United States and Morocco Reach Agreement on Trade Facilitation, Joint Investment Principles and Joint Information and Communication Technology (ICT) Principles
Washington, D.C. – The United States and the Kingdom of Morocco this week announced new agreements that will stimulate significant additional commercial activity between our two countries and within the broader Middle East/North Africa region. The announcements were made on the occasion of the third Joint Committee Meeting under the U.S.-Morocco Free Trade Agreement (FTA), which entered into force on January 1, 2006. Deputy U.S. Trade Representative Miriam Sapiro and Moroccan Minister of Industry, Trade and New Technologies Abdelkader Amara opened the meeting on December 5, which focused on the significant increases in bilateral trade and investment – an increase of over 300 percent in goods trade since the FTA’s entry into force.
Morocco is currently the United States’ 55th largest goods trading partner with two-way goods trade totaling $3.8 billion in 2011. U.S. goods exports to Morocco totaled $2.8 billion in 2011 and U.S. goods imports from Morocco totaled $1 billion. U.S. foreign direct investment in Morocco was $350 million in 2011.
"Morocco is a key strategic bilateral trade and investment partner to the United States and plays a pivotal role in the Obama Administration's trade and investment partnership initiative with the Middle East and North Africa," said United States Trade Representative Ron Kirk. “These agreements will be key in advancing our countries’ common agenda for jobs and economic growth."
Prior to the Joint Committee meeting, Ambassador Sapiro and Minister Amara initialed a trade facilitation agreement, which expands upon the commitments in our Free Trade Agreement to set a new standard for transparency and predictability in customs matters that will make it easier for companies, large and small, to bring products into both markets. The text includes new commitments reflecting innovations and practices developed since the FTA was signed in 2004, such as allowing the submission of information before goods arrive, and the electronic payment of duties, taxes, and fees to facilitate the prompt release of goods.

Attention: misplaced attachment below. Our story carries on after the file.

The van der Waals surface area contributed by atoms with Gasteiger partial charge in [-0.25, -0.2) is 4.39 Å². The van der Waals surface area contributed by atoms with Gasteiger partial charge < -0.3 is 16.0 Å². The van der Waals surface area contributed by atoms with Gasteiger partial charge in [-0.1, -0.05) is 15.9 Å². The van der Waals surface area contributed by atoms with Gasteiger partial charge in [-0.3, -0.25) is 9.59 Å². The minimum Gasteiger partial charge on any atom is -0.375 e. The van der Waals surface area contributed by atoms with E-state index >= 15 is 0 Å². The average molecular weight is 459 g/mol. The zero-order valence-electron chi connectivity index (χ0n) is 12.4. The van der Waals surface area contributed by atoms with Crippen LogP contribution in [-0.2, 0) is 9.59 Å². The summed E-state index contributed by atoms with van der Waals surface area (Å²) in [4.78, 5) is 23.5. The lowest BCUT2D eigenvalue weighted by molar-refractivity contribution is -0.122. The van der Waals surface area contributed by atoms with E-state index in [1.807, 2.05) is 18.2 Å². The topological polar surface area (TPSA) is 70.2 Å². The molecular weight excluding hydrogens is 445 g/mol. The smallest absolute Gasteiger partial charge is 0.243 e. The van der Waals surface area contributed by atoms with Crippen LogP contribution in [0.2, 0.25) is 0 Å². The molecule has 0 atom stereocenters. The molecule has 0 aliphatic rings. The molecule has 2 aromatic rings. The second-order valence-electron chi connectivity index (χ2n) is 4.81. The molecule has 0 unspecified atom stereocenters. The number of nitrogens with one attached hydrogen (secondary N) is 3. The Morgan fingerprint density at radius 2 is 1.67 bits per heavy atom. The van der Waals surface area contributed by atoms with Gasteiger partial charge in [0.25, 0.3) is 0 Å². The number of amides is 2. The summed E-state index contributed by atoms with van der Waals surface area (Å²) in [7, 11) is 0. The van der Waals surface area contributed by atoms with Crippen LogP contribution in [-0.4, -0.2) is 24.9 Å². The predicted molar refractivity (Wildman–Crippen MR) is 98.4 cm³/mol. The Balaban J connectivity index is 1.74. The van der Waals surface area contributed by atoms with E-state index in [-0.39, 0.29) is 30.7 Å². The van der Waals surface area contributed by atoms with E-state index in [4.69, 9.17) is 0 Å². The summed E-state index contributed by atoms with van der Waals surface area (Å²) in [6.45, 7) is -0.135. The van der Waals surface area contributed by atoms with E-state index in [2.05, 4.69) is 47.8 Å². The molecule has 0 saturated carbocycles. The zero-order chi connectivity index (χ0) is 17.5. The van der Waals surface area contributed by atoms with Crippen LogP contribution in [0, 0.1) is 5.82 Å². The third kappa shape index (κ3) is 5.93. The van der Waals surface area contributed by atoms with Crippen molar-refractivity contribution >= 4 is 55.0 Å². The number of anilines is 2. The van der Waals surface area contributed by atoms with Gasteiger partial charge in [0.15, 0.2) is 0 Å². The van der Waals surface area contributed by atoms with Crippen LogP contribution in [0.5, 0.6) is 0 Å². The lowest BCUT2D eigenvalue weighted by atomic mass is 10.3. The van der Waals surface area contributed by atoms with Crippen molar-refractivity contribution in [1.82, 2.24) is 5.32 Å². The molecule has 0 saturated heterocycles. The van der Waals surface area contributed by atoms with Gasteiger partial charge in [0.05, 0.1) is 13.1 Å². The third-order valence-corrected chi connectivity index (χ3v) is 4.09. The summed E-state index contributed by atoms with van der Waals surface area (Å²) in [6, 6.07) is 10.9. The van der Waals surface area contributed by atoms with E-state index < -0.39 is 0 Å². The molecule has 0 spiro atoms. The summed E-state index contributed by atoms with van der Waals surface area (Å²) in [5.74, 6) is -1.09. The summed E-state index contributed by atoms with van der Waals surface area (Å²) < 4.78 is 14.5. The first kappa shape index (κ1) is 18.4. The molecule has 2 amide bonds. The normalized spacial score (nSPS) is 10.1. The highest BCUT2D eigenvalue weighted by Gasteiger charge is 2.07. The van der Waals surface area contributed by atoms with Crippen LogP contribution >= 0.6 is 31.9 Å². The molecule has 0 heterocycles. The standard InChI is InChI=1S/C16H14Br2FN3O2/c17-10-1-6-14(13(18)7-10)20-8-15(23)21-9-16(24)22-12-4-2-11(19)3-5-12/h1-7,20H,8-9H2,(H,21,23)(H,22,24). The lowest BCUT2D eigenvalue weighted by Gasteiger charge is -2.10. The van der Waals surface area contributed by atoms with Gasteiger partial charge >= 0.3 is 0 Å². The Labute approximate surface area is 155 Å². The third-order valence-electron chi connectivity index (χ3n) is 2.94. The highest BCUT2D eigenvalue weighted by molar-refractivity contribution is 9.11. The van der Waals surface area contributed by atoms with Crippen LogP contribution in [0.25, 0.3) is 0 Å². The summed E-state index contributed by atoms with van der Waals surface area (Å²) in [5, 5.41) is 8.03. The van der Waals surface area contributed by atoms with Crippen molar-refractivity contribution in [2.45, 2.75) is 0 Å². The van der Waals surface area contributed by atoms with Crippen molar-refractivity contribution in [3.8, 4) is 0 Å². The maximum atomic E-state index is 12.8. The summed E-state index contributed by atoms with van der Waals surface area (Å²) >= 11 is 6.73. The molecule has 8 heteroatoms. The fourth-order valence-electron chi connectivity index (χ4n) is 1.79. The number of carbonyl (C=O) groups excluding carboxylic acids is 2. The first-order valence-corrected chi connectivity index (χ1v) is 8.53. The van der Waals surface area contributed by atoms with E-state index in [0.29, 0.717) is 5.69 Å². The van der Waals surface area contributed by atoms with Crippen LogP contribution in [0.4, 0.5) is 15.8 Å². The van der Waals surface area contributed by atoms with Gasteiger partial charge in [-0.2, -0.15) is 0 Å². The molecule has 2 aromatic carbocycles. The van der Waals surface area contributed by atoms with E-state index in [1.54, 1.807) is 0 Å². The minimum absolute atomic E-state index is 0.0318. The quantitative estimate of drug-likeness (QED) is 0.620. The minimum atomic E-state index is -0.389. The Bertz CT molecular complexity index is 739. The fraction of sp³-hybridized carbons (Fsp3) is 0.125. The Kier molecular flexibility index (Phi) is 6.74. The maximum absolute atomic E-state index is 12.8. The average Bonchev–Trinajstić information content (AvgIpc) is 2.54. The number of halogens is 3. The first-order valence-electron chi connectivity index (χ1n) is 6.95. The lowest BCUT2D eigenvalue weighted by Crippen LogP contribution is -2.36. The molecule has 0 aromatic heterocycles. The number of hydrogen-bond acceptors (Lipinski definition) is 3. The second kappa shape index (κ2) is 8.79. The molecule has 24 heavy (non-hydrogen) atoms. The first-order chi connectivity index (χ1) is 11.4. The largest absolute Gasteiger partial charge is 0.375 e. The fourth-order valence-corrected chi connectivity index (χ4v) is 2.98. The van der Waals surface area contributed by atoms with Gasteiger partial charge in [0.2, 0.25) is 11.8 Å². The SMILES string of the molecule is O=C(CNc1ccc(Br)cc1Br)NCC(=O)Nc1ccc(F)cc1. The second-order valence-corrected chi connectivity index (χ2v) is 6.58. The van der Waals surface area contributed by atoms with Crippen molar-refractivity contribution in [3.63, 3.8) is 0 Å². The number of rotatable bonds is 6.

The United States and Morocco also reached agreement on a set of Joint Principles for International Investment. Building on ongoing efforts to promote trade and investment, the Principles are a statement of the United States’ and Morocco’s continuing commitment to adopt and maintain a policy environment that enables and encourages international investment, in view of the many economic benefits that such investment produces. They include strong protection for foreign investment, including the right to compensation in the event of a direct or indirect expropriation, consistent with principles of customary international law. The United States and Morocco note that governments can implement these Principles in a manner fully consistent with the pursuit of other legitimate public policy objectives. Click here for a copy of the Investment Principles.
In addition, the two sides endorsed a set of Joint Principles for Information and Communication Technology (ICT) Services. Endorsement of these Principles demonstrates both countries’ shared commitment to a sector that is having a transformative effect on the global economy. Adoption of the ICT Principles will support the global development of ICT services, including Internet and other network-based applications that are critical to innovative e-commerce. The Principles address issues such as the free flow of information across borders; facilitating the cross-border supply of services; and foreign investment in ICT sectors. Click here for a copy of the ICT Principles.
All three of these important initiatives are aimed at boosting bilateral and regional trade and investment. Like the FTA itself, the initiatives will facilitate greater business collaboration, and support job growth in both countries.